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Name

a2m, ad2m, ahaconvert, ahaecg2mit, m2a, md2a - converting between AHA DB and WFDB formats

Synopsis

To read from an AHA DB DVD:
ahaecg2mit [ -s ] ahafile.* ...

To read from an AHA DB CD:
ahaconvert ahafile.cmp ...

To read from an AHA DB floppy disk or 9-track tape:
a2m -i ahafile -r record -a annotator [ options ... ]

ad2m -i ahafile -r record [ options ... ]

To convert a WFDB record to AHA tape format:
m2a -r record -a WFDB-annotator AHA-annotator [ options ... ]

md2a -o ahafile -r record [ options ... ]

Description

The AHA Database for Evaluation of Ventricular Arrhythmia Detectors (AHA DB) has been distributed since 1983 by ECRI (http://www.ecri.org), in at least four formats:

single-file (.txt) format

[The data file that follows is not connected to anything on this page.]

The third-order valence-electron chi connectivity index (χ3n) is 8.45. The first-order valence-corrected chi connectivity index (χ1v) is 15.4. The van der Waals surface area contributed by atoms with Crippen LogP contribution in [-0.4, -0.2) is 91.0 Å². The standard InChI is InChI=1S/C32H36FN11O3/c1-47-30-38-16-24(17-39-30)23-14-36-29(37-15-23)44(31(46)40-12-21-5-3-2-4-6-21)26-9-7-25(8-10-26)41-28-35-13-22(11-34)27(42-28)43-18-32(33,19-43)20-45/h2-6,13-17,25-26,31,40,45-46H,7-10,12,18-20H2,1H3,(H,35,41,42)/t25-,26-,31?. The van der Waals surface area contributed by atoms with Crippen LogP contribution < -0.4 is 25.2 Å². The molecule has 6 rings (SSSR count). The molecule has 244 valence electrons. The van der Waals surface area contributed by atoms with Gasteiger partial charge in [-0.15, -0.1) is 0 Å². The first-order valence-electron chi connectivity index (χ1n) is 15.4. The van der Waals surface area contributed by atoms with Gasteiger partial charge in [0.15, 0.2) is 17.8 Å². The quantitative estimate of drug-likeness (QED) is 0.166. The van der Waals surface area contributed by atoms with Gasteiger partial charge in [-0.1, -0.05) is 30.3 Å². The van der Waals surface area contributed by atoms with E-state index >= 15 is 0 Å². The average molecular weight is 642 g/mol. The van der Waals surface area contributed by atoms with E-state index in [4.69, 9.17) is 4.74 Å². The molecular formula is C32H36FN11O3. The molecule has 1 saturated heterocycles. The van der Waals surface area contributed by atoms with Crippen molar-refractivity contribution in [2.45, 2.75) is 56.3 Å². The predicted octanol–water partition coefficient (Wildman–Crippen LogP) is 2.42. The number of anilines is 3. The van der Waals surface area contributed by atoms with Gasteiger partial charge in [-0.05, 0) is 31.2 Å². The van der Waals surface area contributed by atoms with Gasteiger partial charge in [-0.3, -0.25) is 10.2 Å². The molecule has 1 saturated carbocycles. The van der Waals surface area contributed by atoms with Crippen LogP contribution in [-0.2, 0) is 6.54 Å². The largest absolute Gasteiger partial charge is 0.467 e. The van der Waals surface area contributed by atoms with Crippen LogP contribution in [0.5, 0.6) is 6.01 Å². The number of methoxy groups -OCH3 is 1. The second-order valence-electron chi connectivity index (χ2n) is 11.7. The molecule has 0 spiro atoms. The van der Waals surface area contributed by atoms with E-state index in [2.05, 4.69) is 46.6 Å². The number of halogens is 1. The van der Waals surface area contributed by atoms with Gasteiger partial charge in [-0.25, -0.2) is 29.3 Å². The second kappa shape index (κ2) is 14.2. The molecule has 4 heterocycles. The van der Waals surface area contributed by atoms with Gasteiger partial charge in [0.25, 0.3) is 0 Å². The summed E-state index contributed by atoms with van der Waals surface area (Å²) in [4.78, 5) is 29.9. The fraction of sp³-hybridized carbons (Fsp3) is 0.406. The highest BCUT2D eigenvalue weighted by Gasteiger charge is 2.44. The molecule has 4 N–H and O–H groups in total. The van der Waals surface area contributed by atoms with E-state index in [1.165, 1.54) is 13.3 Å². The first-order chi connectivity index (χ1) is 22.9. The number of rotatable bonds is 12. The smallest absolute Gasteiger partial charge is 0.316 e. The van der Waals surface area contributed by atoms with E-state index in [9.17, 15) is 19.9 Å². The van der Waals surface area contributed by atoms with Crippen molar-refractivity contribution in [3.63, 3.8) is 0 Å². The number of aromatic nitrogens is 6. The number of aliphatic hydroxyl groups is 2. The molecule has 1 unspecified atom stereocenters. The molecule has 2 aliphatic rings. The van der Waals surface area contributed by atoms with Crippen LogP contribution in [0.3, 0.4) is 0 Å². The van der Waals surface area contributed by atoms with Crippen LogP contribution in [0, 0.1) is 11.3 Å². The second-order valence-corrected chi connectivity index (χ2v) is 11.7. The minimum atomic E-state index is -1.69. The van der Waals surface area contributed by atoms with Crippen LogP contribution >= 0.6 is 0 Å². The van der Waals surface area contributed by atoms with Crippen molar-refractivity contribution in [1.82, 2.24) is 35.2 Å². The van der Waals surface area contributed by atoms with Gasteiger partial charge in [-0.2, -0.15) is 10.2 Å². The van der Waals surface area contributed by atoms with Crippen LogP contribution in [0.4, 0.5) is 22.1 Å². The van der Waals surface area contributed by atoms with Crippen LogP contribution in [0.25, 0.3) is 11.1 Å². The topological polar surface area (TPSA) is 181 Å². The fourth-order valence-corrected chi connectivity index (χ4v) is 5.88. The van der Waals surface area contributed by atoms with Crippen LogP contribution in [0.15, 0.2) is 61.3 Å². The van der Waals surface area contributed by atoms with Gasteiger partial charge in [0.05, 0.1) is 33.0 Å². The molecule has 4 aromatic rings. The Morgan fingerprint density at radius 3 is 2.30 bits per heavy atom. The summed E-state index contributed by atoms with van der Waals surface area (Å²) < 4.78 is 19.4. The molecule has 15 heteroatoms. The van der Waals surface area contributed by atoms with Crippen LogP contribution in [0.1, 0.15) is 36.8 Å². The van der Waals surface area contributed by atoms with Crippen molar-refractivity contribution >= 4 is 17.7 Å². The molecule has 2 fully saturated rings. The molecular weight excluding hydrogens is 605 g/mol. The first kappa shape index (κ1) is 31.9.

Developed by ECRI for distributions of the AHA DB on DVDs (ca. 2012) as a successor to the earlier .ecg format (below); this format can be read by ahaecg2mit.
single-file (.ecg) format
Developed by ECRI for distributions of the AHA DB on DVDs (ca. 2008); this format can be read by ahaecg2mit.
compressed (.cmp and .ano) format
Previously developed by ECRI for distributions of the AHA DB on floppy disks (ca. 1990) and CDs (ca. 1995); this format can be read by ahaconvert (using a2m and ad2m).
tape format
Originally specified by the creators of the AHA DB at the Biomedical Computing Laboratory (BCL) at Washington University in St. Louis. This format was also used for tape distributions of the MIT-BIH Arrhythmia Database from 1980-1989; it can be read by a2m and ad2m, and written by m2a and md2a.